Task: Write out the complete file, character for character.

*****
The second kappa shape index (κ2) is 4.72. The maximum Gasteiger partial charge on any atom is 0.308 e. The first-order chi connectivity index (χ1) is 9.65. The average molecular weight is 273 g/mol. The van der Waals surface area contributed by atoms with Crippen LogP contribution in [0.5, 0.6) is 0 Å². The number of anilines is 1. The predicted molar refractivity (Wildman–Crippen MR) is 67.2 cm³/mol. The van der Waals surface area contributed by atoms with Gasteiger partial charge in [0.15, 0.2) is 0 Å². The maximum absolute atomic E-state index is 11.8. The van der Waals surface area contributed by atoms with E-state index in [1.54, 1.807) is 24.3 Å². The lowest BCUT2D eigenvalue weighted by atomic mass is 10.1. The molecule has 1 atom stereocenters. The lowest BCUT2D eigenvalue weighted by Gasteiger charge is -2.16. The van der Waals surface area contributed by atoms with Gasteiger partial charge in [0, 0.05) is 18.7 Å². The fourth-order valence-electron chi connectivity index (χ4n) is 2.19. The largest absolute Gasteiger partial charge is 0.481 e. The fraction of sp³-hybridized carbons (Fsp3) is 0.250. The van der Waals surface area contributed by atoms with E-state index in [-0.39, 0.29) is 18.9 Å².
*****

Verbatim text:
The second kappa shape index (κ2) is 4.72. The maximum Gasteiger partial charge on any atom is 0.308 e. The first-order chi connectivity index (χ1) is 9.65. The average molecular weight is 273 g/mol. The van der Waals surface area contributed by atoms with Crippen LogP contribution in [0.5, 0.6) is 0 Å². The number of anilines is 1. The predicted molar refractivity (Wildman–Crippen MR) is 67.2 cm³/mol. The van der Waals surface area contributed by atoms with Gasteiger partial charge in [0.15, 0.2) is 0 Å². The maximum absolute atomic E-state index is 11.8. The van der Waals surface area contributed by atoms with E-state index in [1.54, 1.807) is 24.3 Å². The lowest BCUT2D eigenvalue weighted by atomic mass is 10.1. The molecule has 1 atom stereocenters. The lowest BCUT2D eigenvalue weighted by Gasteiger charge is -2.16. The van der Waals surface area contributed by atoms with Gasteiger partial charge in [0, 0.05) is 18.7 Å². The fourth-order valence-electron chi connectivity index (χ4n) is 2.19. The largest absolute Gasteiger partial charge is 0.481 e. The fraction of sp³-hybridized carbons (Fsp3) is 0.250. The van der Waals surface area contributed by atoms with E-state index in [-0.39, 0.29) is 18.9 Å².